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Counting Numbers in Chinese

Learn how to make counting in Chinese easier

08·06·2013

Counting Numbers in Chinese

Learn how to make counting in Chinese easier

08·06·2013

For a foreign language learner, studying numbers means more than getting down the one, two, three. A Chinese learner needs to know how to count from one to ten, learn the models for numbers from 11 to 99, and then 100 up, then 1000 up. There are also the hand gestures for numbers below ten, the superstitions of numbers, number phrases, and if you are in China, the painstaking way of writing out numbers at banks.

Is learning Chinese difficult? Yes and no. What makes learning how to count in Chinese difficult? Olle Linge from Hacking Chinese breaks down the reasons for each level:

“1. Learning numbers as a beginner – Why context is bad for you
2. Learning to talk about large numbers –Why context is necessary
3. Learning to understand spoken numbers – Why lack of testing makes us lazy”

For beginners, counting from 1 to 99 is relatively easy, as 1 to 10 is 一二三四五六七八九十, and as it goes up, simply add a 十 between the the first and the second of the double digit number (for instance, 65 would be 六 + 十 + 五).  For numbers bigger than 100, they would read (single digit) + (百) + (single digit) + (十) + (single digit), or (single digit) + (百) + (single digit) + (零) + (single digit). E.g. 255 reads 二百五十五, and 609 reads 六百零九. But getting the right answer is not enough, as Olle suggests some exercises to remove the context:

  • “Count backwards
  • Count only odd/even numbers
  • Read a random string of numbers (paste a =RAND() into Excel or similar program)”

For large numbers, the main problem is that a large number’s digits are not divided into groups of threes. As demonstrated in Olle’s article:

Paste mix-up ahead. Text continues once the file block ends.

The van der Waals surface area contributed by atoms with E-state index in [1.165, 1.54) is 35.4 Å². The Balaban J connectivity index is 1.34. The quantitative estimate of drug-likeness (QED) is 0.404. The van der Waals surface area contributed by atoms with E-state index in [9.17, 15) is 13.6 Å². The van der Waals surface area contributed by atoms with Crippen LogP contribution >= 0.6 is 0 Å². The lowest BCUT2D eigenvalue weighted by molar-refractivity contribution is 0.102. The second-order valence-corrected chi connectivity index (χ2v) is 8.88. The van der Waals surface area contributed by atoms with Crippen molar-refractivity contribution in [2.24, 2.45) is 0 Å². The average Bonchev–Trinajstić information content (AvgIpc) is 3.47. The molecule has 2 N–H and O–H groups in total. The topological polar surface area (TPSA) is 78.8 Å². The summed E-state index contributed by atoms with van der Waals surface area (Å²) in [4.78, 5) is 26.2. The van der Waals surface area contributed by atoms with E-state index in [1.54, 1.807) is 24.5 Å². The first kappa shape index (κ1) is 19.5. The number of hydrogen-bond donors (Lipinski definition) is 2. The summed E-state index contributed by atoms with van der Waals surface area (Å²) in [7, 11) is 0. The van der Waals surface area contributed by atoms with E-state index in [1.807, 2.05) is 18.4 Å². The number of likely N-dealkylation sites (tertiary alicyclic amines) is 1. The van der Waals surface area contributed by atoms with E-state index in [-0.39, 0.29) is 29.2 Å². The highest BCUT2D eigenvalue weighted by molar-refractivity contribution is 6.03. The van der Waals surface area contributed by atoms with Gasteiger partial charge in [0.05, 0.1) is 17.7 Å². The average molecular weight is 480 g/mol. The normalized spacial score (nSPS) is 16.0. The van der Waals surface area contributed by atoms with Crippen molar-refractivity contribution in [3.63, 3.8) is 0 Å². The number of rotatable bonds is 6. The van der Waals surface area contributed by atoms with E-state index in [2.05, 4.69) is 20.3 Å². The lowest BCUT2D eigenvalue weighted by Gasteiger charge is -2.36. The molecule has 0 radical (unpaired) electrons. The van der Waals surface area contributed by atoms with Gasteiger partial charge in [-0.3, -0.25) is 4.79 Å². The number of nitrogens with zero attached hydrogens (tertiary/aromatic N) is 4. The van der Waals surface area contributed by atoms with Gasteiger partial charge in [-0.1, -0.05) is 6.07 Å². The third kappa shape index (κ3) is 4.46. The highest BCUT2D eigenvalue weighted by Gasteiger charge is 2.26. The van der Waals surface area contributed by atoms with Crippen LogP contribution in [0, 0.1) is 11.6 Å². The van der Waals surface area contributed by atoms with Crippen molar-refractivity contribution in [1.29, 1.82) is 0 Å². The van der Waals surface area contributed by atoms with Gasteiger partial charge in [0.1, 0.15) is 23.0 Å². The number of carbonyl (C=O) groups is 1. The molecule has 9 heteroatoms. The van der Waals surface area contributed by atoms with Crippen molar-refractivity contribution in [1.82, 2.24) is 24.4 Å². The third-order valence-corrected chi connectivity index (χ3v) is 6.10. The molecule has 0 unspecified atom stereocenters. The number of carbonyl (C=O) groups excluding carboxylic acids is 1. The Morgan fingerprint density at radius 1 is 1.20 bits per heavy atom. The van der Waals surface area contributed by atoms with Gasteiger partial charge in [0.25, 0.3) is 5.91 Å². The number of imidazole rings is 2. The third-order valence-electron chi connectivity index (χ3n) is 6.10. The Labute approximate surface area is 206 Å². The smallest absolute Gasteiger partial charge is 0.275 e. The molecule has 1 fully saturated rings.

“English: 1 000 000 – one million (one thousand thousand)

Chinese: 100 0000 – one hundred ten thousand (一百万)”

He also points out how 亿 (a hundred million) sounds similar to 一 (one), and that one can avoid the confusion by factoring the context: “If you think a company is worth 51 dollars, you can be quite sure it’s 五十亿 and not 五十一.” His suggestion for getting down these large numbers is to learn “one example for each zero added to the number. For instance, if you know for sure how to say that there are more than 十亿 people in China and know that the population is over one billion, you can use this reference to any other number which is reasonably close.”

Another method, although it increases the time to read out  large numbers, is to memorize the sequence as each 0 is added: 个, 十, 百, 千, 万,十万, 百万, 千万, 亿. Sometimes, if a number involves many digits, it helps to write it down and count from the last digit to know whether the number is a 百万 or a 千万.

The last problem Olle tries to tackle is the problem with listening and comprehension. He finds that it takes him twice as long to write down a telephone number hearing it in Chinese than hearing it in English. This can only be solved by practice. But it would help to be familiar with how Chinese break apart the digits. For a cellphone number (11 digits), most Chinese read it 3-4-4, some also read it 3-3-5, so when you are taking down someone’s number, focus on the numbers in that format, expect there to be a pause in between. You’ll find that knowing there is a pause coming to be much easier.

Image courtesy of hujiang.